How to make your own exam questions
Annoyingly, one of the most important factors in doing well on the IB Psych is exams is your knowledge of the command terms. These will begin all your exam questions and they are used by examiners when measuring your work against the rubrics (see an example of a Paper 1 SAQ rubric. I say annoyingly because knowing the difference between these command terms isn’t really going to help students in life, it’s just an important way for examiners to distinguish those students who have a deep understanding of Psychological research, as opposed to those who have just tried to memorise it.
The only verbs students need to understand, in my opinion, are describe, explain, discuss, evaluate and to what extent.
Notes about command terms:
- The command terms are in three levels.
- Levels 1 and 2 are asked in SAQs (Paper 1, Part A)
- Levels, 1, 2 and 3 are asked in ERs (Paper 1, Part B and Paper 2 and Paper 3)
LEVEL ONE (these are assessing your basic knowledge)
LEVEL TWO (these are slightly more complex, and assess knowledge and your ability to apply that knowledge with critical thinking)
LEVEL THREE (these are the most demanding and require you to apply critical thinking skills to your knowledge. It’s basically requiring you to go beyond straightforward explanations).
- compare and contrast
- to what extent
So, here’s how you make your own exam questions…
SAQs (Paper 1, Part B)
For a SAQ, take one of the learning outcomes and adapt it by using a level one or two command term. You may want to make some specifications in the question as well, so it can be answered in about 300 words.
Learning outcome: “Discuss research methods used at the biological level of analysis”.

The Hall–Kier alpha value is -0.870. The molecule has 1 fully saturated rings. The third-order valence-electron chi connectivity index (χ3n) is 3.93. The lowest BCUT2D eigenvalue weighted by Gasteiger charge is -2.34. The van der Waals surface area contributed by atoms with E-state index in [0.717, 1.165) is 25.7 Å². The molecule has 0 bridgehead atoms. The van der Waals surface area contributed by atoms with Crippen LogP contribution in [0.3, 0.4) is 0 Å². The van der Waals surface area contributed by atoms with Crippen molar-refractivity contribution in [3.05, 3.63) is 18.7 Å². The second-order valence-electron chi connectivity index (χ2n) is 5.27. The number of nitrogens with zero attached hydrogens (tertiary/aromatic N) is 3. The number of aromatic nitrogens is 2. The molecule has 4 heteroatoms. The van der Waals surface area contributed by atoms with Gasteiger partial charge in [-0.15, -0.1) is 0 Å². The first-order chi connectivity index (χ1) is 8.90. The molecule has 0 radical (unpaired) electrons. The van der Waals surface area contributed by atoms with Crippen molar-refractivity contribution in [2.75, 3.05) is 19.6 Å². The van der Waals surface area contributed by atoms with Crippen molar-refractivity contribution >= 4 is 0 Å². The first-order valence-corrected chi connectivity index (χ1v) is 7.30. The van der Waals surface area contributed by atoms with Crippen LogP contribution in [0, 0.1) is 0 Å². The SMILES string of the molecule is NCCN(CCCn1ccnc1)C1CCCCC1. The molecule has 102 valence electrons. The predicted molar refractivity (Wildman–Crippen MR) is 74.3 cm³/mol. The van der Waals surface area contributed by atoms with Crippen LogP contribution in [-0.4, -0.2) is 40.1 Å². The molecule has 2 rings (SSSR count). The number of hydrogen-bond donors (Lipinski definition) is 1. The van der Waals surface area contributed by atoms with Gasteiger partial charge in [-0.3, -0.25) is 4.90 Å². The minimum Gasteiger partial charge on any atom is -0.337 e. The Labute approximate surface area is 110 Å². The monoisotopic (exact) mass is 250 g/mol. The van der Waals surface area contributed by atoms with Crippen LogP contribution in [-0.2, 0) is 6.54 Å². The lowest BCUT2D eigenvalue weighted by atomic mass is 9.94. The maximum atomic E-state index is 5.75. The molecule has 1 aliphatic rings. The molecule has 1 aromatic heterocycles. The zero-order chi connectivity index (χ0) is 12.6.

This outcome uses a level 3 command term, which wouldn’t be asked in a SAQ, so that needs to change. It also is quite general, which would make an answer “focused on the question” quite challenging.
So it could be changed to an SAQ like so…
Explain the use of one research method at the biological level of analysis.
This could easily be answered, provided a student could give a “reason and/or cause” for the particular research method being used (which is what an explanation requires).
Remember that the learning outcome’s command term can be lowered in levels, but never raised. So for instance, “Explain one study related to localization of function” could never become “Discuss one study…” because this would take a Level 2 command term (Explain) and make it a level three (Discuss). This would never happen. However, “Explain one study…” could become “Describe one study…”
Essays (Extended Responses)
The same can easily be done for extended responses. Sometimes the ER prompts are exact copies of the learning outcomes, other times the command term has been changed and/or the question has been modified slightly.
Original Learning Outcome: Evaluate schema theory with reference to research studies.
This could be modified to: Outline schema theory. Evaluate two relevant studies.
This is common in ER prompts, where a level 1 or 2 command term is used in conjunction with a level 3.
If you’re a teacher and you are trying to create your own exam questions, I strongly suggest trying to write your own answers as well, before asking students to write theirs. Doing assessment tasks yourself can be a really valuable learning experience. Here is one that I have written.